One of the sectors most affected by the war was agriculture, especially wheat production that fell to 2.2 million tons in 2019, half its pre-war average, affecting the quantity, quality and price of bread, a staple part of the Syrian diet, and turning Syria into a net importer of wheat, now mostly sourced from Russia. In 2018, production fell to 1.8 million tonnes, its lowest for decades, due to drought and fires, leading Syria to become one of the ten countries worst affected by acute food insecurity in 2019.
However, its agricultural decline pre-dated the war, thanks to al-Assad’s turn to free market policies in 2005 that coincided with years of drought and poor harvests and enriched a handful of businessmen. Nearly half of all agricultural workers left farming and moved to the peripheries of the big cities, where their poverty was a leading cause of the 2011 protests.
The destruction of Syrian agriculture and its infrastructure has been one of the factors preventing the return of people displaced by the war to their homes, particularly in eastern Syria.
Last year the north east, Syria’s traditional breadbasket now controlled by the semi-autonomous Kurdish administration, produced around half of the country’s domestic wheat. This year, having planted nearly three quarters of Syria’s wheat, which is again being threatened by fires particularly around Al-Raqqa, it is in effect setting the price of wheat.
Damascus’ ability to complete its projected purchase of Russian wheat has been stymied by Lebanon’s political turmoil, its own plummeting currency and most recently Russia’s announcement that having reached its grain export quota for the current quarter, it would halt all shipments of grain until July 1.
The government has blamed rising prices on corrupt businessmen, fired five provincial governors, scapegoated ministers, and made a show of cracking down on corruption.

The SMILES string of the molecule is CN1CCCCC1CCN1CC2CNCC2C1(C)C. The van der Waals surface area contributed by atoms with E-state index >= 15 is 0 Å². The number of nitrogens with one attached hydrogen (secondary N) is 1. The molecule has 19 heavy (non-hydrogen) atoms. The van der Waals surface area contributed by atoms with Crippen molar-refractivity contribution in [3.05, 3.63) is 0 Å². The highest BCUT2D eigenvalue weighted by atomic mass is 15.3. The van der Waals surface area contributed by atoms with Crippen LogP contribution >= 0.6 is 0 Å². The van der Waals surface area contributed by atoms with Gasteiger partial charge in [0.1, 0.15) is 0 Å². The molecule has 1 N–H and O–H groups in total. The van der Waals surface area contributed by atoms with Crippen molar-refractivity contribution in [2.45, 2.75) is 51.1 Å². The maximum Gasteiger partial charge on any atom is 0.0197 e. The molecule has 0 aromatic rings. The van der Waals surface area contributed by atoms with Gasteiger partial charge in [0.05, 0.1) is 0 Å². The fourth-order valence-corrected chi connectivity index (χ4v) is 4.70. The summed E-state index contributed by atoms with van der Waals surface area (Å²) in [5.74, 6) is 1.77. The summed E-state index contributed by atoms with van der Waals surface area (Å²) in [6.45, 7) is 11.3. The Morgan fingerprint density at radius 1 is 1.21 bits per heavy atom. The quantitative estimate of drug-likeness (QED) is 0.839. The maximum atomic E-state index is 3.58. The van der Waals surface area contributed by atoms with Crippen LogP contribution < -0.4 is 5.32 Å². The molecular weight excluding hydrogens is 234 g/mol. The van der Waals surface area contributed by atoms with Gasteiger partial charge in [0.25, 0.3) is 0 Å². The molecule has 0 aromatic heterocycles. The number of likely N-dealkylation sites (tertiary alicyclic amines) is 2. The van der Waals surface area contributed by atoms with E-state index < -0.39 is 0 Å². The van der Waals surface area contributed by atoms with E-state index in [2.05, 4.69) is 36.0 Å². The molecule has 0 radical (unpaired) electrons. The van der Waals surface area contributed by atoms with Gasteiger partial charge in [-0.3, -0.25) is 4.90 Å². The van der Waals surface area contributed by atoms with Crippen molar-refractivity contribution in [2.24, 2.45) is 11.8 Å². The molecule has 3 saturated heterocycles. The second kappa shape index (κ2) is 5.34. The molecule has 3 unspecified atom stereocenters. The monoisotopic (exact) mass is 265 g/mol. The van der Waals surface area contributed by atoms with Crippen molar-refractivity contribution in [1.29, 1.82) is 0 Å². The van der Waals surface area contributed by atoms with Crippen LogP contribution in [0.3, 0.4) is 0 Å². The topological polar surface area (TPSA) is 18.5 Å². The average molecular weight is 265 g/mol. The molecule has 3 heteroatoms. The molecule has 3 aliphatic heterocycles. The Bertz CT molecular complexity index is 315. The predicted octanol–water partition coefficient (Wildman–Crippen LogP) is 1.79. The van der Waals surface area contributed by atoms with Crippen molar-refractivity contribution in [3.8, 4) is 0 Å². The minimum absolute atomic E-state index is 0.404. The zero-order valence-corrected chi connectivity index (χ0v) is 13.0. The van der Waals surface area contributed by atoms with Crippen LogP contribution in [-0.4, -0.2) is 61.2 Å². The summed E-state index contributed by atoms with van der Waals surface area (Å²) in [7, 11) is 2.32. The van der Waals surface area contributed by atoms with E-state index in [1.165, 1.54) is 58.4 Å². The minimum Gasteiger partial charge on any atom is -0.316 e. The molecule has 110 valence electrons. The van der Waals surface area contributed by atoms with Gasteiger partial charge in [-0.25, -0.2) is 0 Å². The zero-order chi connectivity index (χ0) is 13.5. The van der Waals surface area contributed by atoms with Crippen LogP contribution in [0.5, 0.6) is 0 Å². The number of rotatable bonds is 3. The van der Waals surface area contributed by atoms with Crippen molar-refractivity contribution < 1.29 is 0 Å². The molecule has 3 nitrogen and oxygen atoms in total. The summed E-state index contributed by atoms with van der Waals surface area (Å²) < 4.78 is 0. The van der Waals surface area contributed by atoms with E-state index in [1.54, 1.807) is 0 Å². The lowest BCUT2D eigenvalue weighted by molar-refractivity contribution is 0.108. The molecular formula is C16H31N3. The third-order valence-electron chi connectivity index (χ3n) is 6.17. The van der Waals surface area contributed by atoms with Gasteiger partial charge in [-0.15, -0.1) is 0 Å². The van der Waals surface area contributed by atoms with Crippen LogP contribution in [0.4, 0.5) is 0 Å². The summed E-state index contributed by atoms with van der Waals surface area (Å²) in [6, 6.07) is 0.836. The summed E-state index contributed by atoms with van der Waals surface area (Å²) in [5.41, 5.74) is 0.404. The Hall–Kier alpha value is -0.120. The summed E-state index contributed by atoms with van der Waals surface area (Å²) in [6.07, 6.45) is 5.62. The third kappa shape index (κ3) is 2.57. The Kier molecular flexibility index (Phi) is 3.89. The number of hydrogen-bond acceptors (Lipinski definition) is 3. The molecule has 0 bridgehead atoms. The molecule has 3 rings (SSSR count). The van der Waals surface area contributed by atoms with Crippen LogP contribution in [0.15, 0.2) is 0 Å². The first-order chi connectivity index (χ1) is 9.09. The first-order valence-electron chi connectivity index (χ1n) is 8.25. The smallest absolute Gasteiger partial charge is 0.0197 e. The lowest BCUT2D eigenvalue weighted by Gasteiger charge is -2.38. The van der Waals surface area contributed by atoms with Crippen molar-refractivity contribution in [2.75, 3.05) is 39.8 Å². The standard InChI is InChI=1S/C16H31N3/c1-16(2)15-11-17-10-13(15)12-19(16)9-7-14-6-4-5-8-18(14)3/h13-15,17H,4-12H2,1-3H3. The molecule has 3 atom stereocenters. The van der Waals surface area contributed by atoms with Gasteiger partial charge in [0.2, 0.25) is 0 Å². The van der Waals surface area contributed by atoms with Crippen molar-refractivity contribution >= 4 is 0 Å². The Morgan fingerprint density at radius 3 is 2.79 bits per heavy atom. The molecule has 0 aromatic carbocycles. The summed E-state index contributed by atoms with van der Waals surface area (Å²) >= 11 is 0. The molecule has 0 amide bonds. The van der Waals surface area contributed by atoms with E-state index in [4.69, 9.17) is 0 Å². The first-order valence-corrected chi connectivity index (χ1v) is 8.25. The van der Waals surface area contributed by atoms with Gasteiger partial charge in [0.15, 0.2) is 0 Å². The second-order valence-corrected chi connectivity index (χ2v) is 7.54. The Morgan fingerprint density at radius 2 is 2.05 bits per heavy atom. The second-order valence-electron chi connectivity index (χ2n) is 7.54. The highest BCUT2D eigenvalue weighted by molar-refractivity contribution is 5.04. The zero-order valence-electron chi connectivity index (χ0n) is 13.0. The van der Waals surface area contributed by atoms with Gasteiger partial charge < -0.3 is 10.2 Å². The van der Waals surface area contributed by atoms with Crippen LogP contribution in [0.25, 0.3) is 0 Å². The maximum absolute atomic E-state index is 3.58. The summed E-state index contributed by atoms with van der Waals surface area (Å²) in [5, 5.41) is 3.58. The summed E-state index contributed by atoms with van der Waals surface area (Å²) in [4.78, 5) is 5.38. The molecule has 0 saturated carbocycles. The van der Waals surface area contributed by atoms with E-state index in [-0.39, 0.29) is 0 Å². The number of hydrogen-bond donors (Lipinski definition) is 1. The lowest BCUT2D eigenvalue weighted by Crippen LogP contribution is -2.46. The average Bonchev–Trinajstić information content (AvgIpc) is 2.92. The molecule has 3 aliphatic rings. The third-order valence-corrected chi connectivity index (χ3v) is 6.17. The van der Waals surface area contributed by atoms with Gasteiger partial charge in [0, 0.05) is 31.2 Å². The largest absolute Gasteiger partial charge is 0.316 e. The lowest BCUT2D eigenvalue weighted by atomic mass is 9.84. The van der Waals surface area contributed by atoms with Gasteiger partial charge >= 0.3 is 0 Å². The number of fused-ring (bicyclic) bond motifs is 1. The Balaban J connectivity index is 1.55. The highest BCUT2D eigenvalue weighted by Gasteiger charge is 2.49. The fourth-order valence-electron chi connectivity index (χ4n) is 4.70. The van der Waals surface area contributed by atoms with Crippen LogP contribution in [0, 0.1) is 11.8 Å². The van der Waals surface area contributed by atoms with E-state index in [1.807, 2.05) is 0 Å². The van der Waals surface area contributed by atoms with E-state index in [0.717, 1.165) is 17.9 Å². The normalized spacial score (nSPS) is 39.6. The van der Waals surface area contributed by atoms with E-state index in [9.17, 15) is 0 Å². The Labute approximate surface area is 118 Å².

It has sought to curtail the activities of the black-market exchanges transferring remittances from Syrians abroad that constitute 15 percent of GDP, according to World Bank estimates, by insisting they use the official currency conversion rate. This serves to reduce their value, even as remittances from Saudi Arabia (29 percent), Lebanon (17 percent), Jordan (15 percent) and Turkey (14 percent) have largely dried up due to lockdowns.
The government has also sought to rein in the activities of Rami Makhlouf, Assad’s cousin, in a well-publicised spat. Reputedly Syria’s richest man, who owns Syriatel, the mobile network carrier, Makhlouf—who is aligned with Iran—was reported to have controlled up to 60 percent of Syria’s economy in 2011. The authorities have seized his assets over alleged back payments due to Syria’s telecoms regulator, as well as tax arrears, arrested several key employees, placed a temporary travel ban and put him under judicial custody.
Assad has also arrested General Ghassan Bilal, the bureau chief of his brother Maher, the Fourth Division’s commander and Iranian ally.
While regime forces, with the help of Russian airpower and Iranian and Hezbollah ground units, have regained control of most of Syria, they are still fighting Turkish troops that back al-Qaeda-linked forces in Idlib, in the north-west of the country.
At the same time, Syria faces constant attacks from Israel, which has carried out at least seven airstrikes in the last two months on Iranian and Hezbollah-linked targets. Israel has admitted to having carried out hundreds of strikes against Syria, while aiding and abetting Islamist forces in the south west of the country. Lebanese Prime Minister Hassan Diab said Israel had violated his country’s sovereignty more than 1,000 times this year.
Russia has stood aside as Israel has attacked, seemingly happy to see Israel—which Washington is using as its subcontractor against Iran—limit Tehran’s influence and reach. Keen to recoup its military expenditure and gain both political and economic advantage, it seems that Russia is putting pressure on al-Assad to sideline Iran.
Moscow kept Iran out of the ceasefire agreement with Turkey in Idlib and also remained silent when Israel’s outgoing Minister of Defence Naftali Bennett said that Israel was working not only to limit Iranian entrenchment in Syria but to get Iran out of Syria completely. Russia may also have forced al-Assad’s hand over Makhlouf.